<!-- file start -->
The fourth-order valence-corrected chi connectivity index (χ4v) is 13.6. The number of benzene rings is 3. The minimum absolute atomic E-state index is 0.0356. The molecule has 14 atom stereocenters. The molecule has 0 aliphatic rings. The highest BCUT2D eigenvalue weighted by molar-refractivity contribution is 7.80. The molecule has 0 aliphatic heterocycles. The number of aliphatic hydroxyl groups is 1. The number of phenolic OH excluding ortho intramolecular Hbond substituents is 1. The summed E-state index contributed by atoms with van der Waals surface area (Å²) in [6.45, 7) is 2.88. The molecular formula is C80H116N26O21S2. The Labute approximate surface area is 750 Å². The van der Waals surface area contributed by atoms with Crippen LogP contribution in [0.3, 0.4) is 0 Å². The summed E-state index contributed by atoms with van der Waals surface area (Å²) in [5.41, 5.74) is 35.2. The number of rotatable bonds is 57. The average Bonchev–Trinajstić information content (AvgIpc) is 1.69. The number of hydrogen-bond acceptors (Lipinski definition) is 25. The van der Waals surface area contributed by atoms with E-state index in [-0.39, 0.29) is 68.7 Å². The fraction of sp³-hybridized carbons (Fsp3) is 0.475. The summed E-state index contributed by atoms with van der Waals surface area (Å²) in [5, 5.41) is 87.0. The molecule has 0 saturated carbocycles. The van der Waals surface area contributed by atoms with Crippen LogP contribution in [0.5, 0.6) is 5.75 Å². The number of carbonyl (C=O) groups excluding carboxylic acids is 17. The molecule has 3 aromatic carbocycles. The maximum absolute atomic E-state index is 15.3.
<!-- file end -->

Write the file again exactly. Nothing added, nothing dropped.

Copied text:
The fourth-order valence-corrected chi connectivity index (χ4v) is 13.6. The number of benzene rings is 3. The minimum absolute atomic E-state index is 0.0356. The molecule has 14 atom stereocenters. The molecule has 0 aliphatic rings. The highest BCUT2D eigenvalue weighted by molar-refractivity contribution is 7.80. The molecule has 0 aliphatic heterocycles. The number of aliphatic hydroxyl groups is 1. The number of phenolic OH excluding ortho intramolecular Hbond substituents is 1. The summed E-state index contributed by atoms with van der Waals surface area (Å²) in [6.45, 7) is 2.88. The molecular formula is C80H116N26O21S2. The Labute approximate surface area is 750 Å². The van der Waals surface area contributed by atoms with Crippen LogP contribution in [0.3, 0.4) is 0 Å². The summed E-state index contributed by atoms with van der Waals surface area (Å²) in [5.41, 5.74) is 35.2. The number of rotatable bonds is 57. The average Bonchev–Trinajstić information content (AvgIpc) is 1.69. The number of hydrogen-bond acceptors (Lipinski definition) is 25. The van der Waals surface area contributed by atoms with E-state index in [-0.39, 0.29) is 68.7 Å². The fraction of sp³-hybridized carbons (Fsp3) is 0.475. The summed E-state index contributed by atoms with van der Waals surface area (Å²) in [5, 5.41) is 87.0. The molecule has 0 saturated carbocycles. The van der Waals surface area contributed by atoms with Crippen LogP contribution in [0.5, 0.6) is 5.75 Å². The number of carbonyl (C=O) groups excluding carboxylic acids is 17. The molecule has 3 aromatic carbocycles. The maximum absolute atomic E-state index is 15.3.